26 November, 2020IndustriALL Global Union’s African affiliates intensify their campaign for African industrialization on 20 November, the day designated by the United Nations. A webinar attended by 60 participants from 16 countries was the latest step after a series of actions taken throughout the year, notably recent national industrialization conferences in Ghana, Kenya, Nigeria, and Uganda.
The webinar voiced that African industrialization should be inclusive of multiple stakeholders, including investors, governments, trade unions, employers, civil society organizations, and communities. The webinar concurred that this inclusion is better coordinated through sustainable industrial policies that explained stakeholders’ roles.
This way, the narrative of Africa as a place of poverty could be changed to one of a developing resource rich continent. Further, the responses to the devastation of the Covid-19 pandemic on jobs could be used to grow economies through stimulus packages while the African Continental Free Trade Area (AfCFTA) provided an opportunity to create millions of jobs. Other factors to be included in the policymaking included climate change and Just Transition as well as adoption of technology through the Fourth Industrial Revolution’ automation and artificial intelligence.
The participants included representatives from the African Development Bank, and civil society organizations, such as the Third World Network Africa and the Labour and Economic Development Research Institute of Zimbabwe (LEDRIZ) and the Regional Network in Equity and Health in East and Southern Africa (EQUINET).
On the AfCFTA, there were calls for a shift in thinking towards a more developmental approach that avoided the disputed policies of the World Trade Organization (WTO). The meeting heard that the WTO’s trade liberalization policies did not benefit African economies.
Additionally, African economies were more integrated globally than they traded locally, and for development to take place the raw materials export dependent economic model had to be transformed. There should also be conditions on investments to protect workers’ rights and interests.
The webinar discussed that the role of trade is to integrate production and markets. For example, importing cheap tomatoes from Italy for processing plants in Ghana destroyed the local market. It was recommended that countries should remain vigilant on investment, intellectual property, and e-commerce. For instance, the proposal to the WTO by South Africa and India on Covid-19 vaccines was welcomed.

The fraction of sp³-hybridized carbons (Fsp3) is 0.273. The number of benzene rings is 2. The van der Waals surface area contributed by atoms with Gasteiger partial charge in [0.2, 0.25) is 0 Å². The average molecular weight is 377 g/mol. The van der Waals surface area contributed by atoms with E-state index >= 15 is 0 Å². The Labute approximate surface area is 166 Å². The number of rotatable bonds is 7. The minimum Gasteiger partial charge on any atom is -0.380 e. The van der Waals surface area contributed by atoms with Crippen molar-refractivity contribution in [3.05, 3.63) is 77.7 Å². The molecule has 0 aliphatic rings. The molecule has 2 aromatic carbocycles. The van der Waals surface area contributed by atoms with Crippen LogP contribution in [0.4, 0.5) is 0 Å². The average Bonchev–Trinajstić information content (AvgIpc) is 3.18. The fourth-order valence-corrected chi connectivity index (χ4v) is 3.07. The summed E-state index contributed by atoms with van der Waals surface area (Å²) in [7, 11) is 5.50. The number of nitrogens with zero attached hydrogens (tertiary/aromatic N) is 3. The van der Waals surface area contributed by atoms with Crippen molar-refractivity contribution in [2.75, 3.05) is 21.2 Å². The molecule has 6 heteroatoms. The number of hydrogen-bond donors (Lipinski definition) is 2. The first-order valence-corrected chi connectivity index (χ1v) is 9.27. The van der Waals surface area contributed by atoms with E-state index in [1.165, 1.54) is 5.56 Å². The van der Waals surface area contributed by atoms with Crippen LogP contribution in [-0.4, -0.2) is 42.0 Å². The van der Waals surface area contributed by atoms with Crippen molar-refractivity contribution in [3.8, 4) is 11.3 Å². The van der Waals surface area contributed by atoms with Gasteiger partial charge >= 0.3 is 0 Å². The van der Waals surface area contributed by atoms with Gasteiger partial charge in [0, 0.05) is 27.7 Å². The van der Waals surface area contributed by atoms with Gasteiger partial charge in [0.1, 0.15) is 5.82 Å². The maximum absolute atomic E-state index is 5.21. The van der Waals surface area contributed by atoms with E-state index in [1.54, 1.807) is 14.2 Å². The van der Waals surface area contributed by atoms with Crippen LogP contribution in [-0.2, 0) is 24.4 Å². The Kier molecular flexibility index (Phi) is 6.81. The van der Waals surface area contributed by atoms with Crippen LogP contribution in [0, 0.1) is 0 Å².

Why is it cheaper to buy Italian tomatoes in Ghana than local ones?— IndustriALL (@IndustriALL_GU) November 20, 2020
How can Africa build its industrial capacity when it's cheaper to import subsidised and dumped goods from abroad?
Tetteh Hormeku-Ajei asks important questions.#ALLAfrica
Follow here: https://t.co/ZPFuRC1Vcf pic.twitter.com/XluAFcSAOU
The webinar put special attention on the African Mining Vision (AMV) as an important action plan for strengthening mining and industrialization linkages along national and regional value chains. Further, mining benefited workers, communities, and broader society. However, there is need for better resource governance and respect for human and workers’ rights. To be effective, the AMV must be implemented, accountability improved, and ownership deficits resolved. Health and safety in the mines remain key and the ratification of Convention 176 on safety and health in the mines important. Recognition and support should also be given to artisanal and small-scale mining.
Valter Sanches, IndustriALL general secretary said:
“As trade unions we must put pressure on governments to use minerals to industrialize. We cannot continue to be producers of agricultural commodities, oil and gas resources, and rare minerals used for making batteries, electric vehicles, and smartphones. We have to manufacture and harness possibilities for recovery from the Covid-19 pandemic.”
The automotive sector was cited as having potential to create decent work. According to a research report by IndustriALL and Friedrich Ebert Stiftung Trade Union Competence Centre for Sub Saharan Africa the sector can attract sustainable investments.
Kemal Özkan, IndustriALL assistant general secretary said:
“We will continue to engage the African Union, the AfCFTA, AfDB and civil society organizations for policy engagement on African industrialization. In this respect, unions will continue to receive support to build their capacity to engage in sustainable industrial policies. The automotive, energy, mining, and the textile, garment, shoe and leather sectors, are important for industrialization to take off.”
Webinar part one:
Webinar part two: